Page:Appeal to the Christian women of the South (Grimké, 1836).djvu/36

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conflict against American citizens, and yet, where do their names stand on the page of History. Among the honorable, or the low? Thompson came here to war against the giant sin of slavery, not with the sword and the pistol, but with the smooth stones of oratory taken from the pure waters of the river of Truth. His splendid talents and commanding eloquence rendered him a powerful coadjutor in the Anti-Slavery cause, and in order to neutralize the effects of these upon his auditors, and rob the poor slave of the benefits of his labors, his character was defamed, his life was sought, and he at last driven from our Republic, as a fugitive. But was Thompson disgraced by all this mean and contemptible and wicked chicanery and malice? No more than was Paul, when in consequence of a vision he had seen at Troas, he went over to Macedonia to help the Christians there, and was beaten and imprisoned, because he cast out a spirit of divination from a young damsel which had brought much gain to her masters. Paul was as much a foreign emissary in the Roman colony of Philippi, as George Thompson was in America, and it was because he was a Jew, and taught customs it was not lawful for them to receive or observe, being Romans, that the Apostle was thus treated.

It was said, Thompson was a felon, who had fled to this country to escape transportation to New Holland. Look at him now pouring the thundering strains of his eloquence, upon crowded audiences in Great Britain, and see in this a triumphant vindication of his character. And have the slaveholder, and his obsequious apologist, gained any thing by all their violence and falsehood? No! for the stone which struck Goliath of Gath, had already been thrown from the sling. The giant of slavery who had so proudly defied the armies of the living God, had received his death-blow before he left our shores. But what is George Thompson doing there? Is he not now laboring there, as effectually to abolish American slavery as though he trod our own soil, and lectured to New York or Boston assemblies? What is he doing there, but constructing a stupendous dam, which will turn the overwhelming tide of public opinion over the wheels of that machinery which Abolitionists are working here. He is now lecturing to Britons on American Slavery, to the subjects of a King, on the abject condition of the slaves of a Republic. He is telling them of that mighty confederacy of petty tyrants which extends over thirteen States of our Union. He is telling them of the munificent rewards offered by slaveholders, for the heads of the most distinguished advocates for freedom in this country. He is moving the British Churches to send out to the churches of America the most solemn appeals, reproving, rebuking, and exhorting them with all long suffering and patience to abandon the sin of slavery immediately. Where then I ask, will the name of George Thompson stand on the page of History? Among the honorable, or the base?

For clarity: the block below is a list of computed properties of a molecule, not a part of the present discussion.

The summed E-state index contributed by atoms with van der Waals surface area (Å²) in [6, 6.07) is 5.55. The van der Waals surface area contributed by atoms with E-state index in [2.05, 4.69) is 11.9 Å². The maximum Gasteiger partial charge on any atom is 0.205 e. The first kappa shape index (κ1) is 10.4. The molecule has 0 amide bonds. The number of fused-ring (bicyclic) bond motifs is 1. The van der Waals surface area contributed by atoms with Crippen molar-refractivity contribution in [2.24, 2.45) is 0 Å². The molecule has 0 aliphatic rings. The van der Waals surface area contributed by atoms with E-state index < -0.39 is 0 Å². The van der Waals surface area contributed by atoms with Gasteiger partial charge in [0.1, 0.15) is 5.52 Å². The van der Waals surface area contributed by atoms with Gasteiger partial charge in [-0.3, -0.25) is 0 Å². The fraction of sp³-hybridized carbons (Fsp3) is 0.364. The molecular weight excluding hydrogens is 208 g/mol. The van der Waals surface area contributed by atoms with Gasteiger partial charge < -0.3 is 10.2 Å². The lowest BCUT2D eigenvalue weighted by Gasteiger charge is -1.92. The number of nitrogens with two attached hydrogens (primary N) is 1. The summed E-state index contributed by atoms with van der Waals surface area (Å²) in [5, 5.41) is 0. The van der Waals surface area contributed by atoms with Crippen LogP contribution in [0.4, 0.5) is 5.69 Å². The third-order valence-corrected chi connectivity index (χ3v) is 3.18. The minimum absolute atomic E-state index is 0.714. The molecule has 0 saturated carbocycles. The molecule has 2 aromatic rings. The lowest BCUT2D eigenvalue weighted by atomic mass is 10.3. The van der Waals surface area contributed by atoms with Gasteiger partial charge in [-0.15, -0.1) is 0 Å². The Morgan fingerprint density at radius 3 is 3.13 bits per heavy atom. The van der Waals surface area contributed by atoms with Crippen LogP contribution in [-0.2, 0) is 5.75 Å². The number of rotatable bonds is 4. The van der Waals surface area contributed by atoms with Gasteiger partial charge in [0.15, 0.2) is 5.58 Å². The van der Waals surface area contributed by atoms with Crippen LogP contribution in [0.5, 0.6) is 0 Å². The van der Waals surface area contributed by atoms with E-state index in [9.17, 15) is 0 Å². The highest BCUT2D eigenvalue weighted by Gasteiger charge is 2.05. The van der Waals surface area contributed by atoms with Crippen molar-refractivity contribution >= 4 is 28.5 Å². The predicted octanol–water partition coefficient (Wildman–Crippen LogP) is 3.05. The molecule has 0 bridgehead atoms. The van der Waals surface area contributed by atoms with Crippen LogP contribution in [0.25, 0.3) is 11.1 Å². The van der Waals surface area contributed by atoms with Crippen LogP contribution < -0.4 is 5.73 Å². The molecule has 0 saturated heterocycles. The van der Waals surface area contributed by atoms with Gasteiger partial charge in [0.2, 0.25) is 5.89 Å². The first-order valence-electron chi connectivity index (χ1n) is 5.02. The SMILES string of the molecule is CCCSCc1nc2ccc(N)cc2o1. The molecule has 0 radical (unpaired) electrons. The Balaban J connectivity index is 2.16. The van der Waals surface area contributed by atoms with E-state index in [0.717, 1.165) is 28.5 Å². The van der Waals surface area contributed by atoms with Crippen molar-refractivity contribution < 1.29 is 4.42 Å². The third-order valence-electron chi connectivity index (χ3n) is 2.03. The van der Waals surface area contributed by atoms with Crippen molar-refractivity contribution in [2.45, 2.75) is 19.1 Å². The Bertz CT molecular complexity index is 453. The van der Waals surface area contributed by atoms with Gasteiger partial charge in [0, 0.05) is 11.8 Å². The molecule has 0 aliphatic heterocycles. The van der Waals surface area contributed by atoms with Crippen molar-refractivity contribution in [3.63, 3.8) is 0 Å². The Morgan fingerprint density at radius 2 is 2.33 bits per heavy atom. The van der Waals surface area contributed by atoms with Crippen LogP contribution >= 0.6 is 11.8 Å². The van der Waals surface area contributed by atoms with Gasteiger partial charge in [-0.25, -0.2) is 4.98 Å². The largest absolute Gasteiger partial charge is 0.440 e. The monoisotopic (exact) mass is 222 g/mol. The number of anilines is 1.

What can I say more, my friends, to induce you to set your hands, and heads, and hearts, to this great work of justice and mercy. Perhaps you have feared the consequences of immediate Emancipation, and been frightened by all those dreadful prophecies of rebellion,